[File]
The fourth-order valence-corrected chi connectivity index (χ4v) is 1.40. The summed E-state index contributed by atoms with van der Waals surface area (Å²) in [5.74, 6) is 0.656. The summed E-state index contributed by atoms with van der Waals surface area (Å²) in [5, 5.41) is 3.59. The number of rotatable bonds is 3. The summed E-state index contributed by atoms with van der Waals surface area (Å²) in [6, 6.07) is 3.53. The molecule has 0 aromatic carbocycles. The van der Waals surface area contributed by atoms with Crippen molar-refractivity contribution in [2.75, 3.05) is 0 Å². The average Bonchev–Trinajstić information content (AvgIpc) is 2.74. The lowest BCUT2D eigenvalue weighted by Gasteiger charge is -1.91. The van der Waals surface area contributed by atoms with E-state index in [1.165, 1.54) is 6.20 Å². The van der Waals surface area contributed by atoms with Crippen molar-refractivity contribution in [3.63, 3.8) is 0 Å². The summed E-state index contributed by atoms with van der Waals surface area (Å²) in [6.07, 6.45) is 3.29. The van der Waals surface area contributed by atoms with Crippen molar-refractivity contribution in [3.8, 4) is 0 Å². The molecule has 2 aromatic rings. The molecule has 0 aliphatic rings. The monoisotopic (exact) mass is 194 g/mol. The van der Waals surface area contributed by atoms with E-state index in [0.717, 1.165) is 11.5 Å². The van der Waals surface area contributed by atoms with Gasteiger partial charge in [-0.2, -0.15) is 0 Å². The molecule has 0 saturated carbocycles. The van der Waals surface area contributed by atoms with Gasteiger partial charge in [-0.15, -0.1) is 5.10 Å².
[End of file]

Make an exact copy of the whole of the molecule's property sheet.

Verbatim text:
The fourth-order valence-corrected chi connectivity index (χ4v) is 1.40. The summed E-state index contributed by atoms with van der Waals surface area (Å²) in [5.74, 6) is 0.656. The summed E-state index contributed by atoms with van der Waals surface area (Å²) in [5, 5.41) is 3.59. The number of rotatable bonds is 3. The summed E-state index contributed by atoms with van der Waals surface area (Å²) in [6, 6.07) is 3.53. The molecule has 0 aromatic carbocycles. The van der Waals surface area contributed by atoms with Crippen molar-refractivity contribution in [2.75, 3.05) is 0 Å². The average Bonchev–Trinajstić information content (AvgIpc) is 2.74. The lowest BCUT2D eigenvalue weighted by Gasteiger charge is -1.91. The van der Waals surface area contributed by atoms with E-state index in [1.165, 1.54) is 6.20 Å². The van der Waals surface area contributed by atoms with Crippen molar-refractivity contribution in [3.63, 3.8) is 0 Å². The summed E-state index contributed by atoms with van der Waals surface area (Å²) in [6.07, 6.45) is 3.29. The van der Waals surface area contributed by atoms with Crippen molar-refractivity contribution in [3.8, 4) is 0 Å². The molecule has 2 aromatic rings. The molecule has 0 aliphatic rings. The monoisotopic (exact) mass is 194 g/mol. The van der Waals surface area contributed by atoms with E-state index in [0.717, 1.165) is 11.5 Å². The van der Waals surface area contributed by atoms with Gasteiger partial charge in [-0.2, -0.15) is 0 Å². The molecule has 0 saturated carbocycles. The van der Waals surface area contributed by atoms with Gasteiger partial charge in [-0.15, -0.1) is 5.10 Å².